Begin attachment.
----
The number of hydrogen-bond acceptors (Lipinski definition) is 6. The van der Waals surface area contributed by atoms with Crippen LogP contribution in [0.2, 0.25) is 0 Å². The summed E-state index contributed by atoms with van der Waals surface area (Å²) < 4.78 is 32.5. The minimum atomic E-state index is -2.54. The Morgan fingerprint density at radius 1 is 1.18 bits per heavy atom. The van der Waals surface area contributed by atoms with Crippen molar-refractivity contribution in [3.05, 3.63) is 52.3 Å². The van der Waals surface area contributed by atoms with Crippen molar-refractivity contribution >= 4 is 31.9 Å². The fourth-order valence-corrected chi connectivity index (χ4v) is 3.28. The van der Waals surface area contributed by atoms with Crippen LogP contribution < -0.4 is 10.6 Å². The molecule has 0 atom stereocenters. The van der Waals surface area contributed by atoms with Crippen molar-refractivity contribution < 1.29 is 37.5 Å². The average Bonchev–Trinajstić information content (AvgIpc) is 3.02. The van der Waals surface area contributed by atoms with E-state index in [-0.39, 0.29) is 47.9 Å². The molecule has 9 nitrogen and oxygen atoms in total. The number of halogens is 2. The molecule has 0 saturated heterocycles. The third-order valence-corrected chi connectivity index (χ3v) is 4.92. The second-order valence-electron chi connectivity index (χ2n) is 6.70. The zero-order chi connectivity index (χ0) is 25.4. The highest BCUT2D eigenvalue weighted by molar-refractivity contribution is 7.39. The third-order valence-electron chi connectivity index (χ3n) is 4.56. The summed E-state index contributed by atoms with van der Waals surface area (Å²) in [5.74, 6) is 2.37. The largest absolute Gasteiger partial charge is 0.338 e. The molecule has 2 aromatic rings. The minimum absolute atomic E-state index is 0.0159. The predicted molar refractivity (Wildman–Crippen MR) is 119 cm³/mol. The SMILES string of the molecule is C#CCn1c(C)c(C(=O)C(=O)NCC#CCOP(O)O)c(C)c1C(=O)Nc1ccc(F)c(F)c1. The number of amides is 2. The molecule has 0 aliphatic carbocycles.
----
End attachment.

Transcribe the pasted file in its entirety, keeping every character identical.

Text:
The number of hydrogen-bond acceptors (Lipinski definition) is 6. The van der Waals surface area contributed by atoms with Crippen LogP contribution in [0.2, 0.25) is 0 Å². The summed E-state index contributed by atoms with van der Waals surface area (Å²) < 4.78 is 32.5. The minimum atomic E-state index is -2.54. The Morgan fingerprint density at radius 1 is 1.18 bits per heavy atom. The van der Waals surface area contributed by atoms with Crippen molar-refractivity contribution in [3.05, 3.63) is 52.3 Å². The van der Waals surface area contributed by atoms with Crippen molar-refractivity contribution >= 4 is 31.9 Å². The fourth-order valence-corrected chi connectivity index (χ4v) is 3.28. The van der Waals surface area contributed by atoms with Crippen LogP contribution < -0.4 is 10.6 Å². The molecule has 0 atom stereocenters. The van der Waals surface area contributed by atoms with Crippen molar-refractivity contribution < 1.29 is 37.5 Å². The average Bonchev–Trinajstić information content (AvgIpc) is 3.02. The van der Waals surface area contributed by atoms with E-state index in [-0.39, 0.29) is 47.9 Å². The molecule has 9 nitrogen and oxygen atoms in total. The number of halogens is 2. The molecule has 0 saturated heterocycles. The third-order valence-corrected chi connectivity index (χ3v) is 4.92. The second-order valence-electron chi connectivity index (χ2n) is 6.70. The zero-order chi connectivity index (χ0) is 25.4. The highest BCUT2D eigenvalue weighted by molar-refractivity contribution is 7.39. The third-order valence-electron chi connectivity index (χ3n) is 4.56. The summed E-state index contributed by atoms with van der Waals surface area (Å²) in [5.74, 6) is 2.37. The largest absolute Gasteiger partial charge is 0.338 e. The molecule has 2 aromatic rings. The minimum absolute atomic E-state index is 0.0159. The predicted molar refractivity (Wildman–Crippen MR) is 119 cm³/mol. The SMILES string of the molecule is C#CCn1c(C)c(C(=O)C(=O)NCC#CCOP(O)O)c(C)c1C(=O)Nc1ccc(F)c(F)c1. The number of amides is 2. The molecule has 0 aliphatic carbocycles.